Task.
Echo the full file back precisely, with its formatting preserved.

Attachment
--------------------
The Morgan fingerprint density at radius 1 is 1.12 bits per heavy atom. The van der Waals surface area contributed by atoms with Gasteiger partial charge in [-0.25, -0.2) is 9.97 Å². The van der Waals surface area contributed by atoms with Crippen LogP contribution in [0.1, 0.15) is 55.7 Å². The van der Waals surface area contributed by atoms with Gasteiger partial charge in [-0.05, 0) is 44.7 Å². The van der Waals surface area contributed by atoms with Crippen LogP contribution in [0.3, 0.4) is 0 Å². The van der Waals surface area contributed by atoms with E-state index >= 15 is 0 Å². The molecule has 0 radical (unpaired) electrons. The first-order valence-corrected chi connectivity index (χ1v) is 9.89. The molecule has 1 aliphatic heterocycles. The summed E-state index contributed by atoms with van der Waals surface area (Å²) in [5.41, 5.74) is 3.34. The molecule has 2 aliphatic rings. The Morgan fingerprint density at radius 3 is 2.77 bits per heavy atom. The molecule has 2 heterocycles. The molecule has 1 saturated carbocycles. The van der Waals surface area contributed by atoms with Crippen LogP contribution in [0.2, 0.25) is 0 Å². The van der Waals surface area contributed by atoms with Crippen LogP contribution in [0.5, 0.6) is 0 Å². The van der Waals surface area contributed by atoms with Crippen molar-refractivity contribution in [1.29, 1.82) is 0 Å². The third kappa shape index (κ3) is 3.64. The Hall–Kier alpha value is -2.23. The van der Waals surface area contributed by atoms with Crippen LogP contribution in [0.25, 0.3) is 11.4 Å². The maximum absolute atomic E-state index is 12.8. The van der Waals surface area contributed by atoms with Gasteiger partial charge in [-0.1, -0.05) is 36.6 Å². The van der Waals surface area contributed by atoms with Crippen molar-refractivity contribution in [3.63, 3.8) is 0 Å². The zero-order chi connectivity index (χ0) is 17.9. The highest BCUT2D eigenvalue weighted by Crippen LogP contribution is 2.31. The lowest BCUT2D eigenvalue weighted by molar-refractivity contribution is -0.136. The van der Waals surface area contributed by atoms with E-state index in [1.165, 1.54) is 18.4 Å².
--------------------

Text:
The Morgan fingerprint density at radius 1 is 1.12 bits per heavy atom. The van der Waals surface area contributed by atoms with Gasteiger partial charge in [-0.25, -0.2) is 9.97 Å². The van der Waals surface area contributed by atoms with Crippen LogP contribution in [0.1, 0.15) is 55.7 Å². The van der Waals surface area contributed by atoms with Gasteiger partial charge in [-0.05, 0) is 44.7 Å². The van der Waals surface area contributed by atoms with Crippen LogP contribution in [0.3, 0.4) is 0 Å². The van der Waals surface area contributed by atoms with E-state index >= 15 is 0 Å². The molecule has 0 radical (unpaired) electrons. The first-order valence-corrected chi connectivity index (χ1v) is 9.89. The molecule has 1 aliphatic heterocycles. The summed E-state index contributed by atoms with van der Waals surface area (Å²) in [5.41, 5.74) is 3.34. The molecule has 2 aliphatic rings. The Morgan fingerprint density at radius 3 is 2.77 bits per heavy atom. The molecule has 2 heterocycles. The molecule has 1 saturated carbocycles. The van der Waals surface area contributed by atoms with Crippen LogP contribution in [0.2, 0.25) is 0 Å². The van der Waals surface area contributed by atoms with Crippen LogP contribution in [0.5, 0.6) is 0 Å². The van der Waals surface area contributed by atoms with Crippen molar-refractivity contribution in [1.29, 1.82) is 0 Å². The third kappa shape index (κ3) is 3.64. The Hall–Kier alpha value is -2.23. The van der Waals surface area contributed by atoms with Crippen LogP contribution in [0.25, 0.3) is 11.4 Å². The maximum absolute atomic E-state index is 12.8. The van der Waals surface area contributed by atoms with Gasteiger partial charge in [-0.1, -0.05) is 36.6 Å². The van der Waals surface area contributed by atoms with Crippen molar-refractivity contribution in [3.63, 3.8) is 0 Å². The zero-order chi connectivity index (χ0) is 17.9. The highest BCUT2D eigenvalue weighted by Crippen LogP contribution is 2.31. The lowest BCUT2D eigenvalue weighted by molar-refractivity contribution is -0.136. The van der Waals surface area contributed by atoms with E-state index in [1.165, 1.54) is 18.4 Å².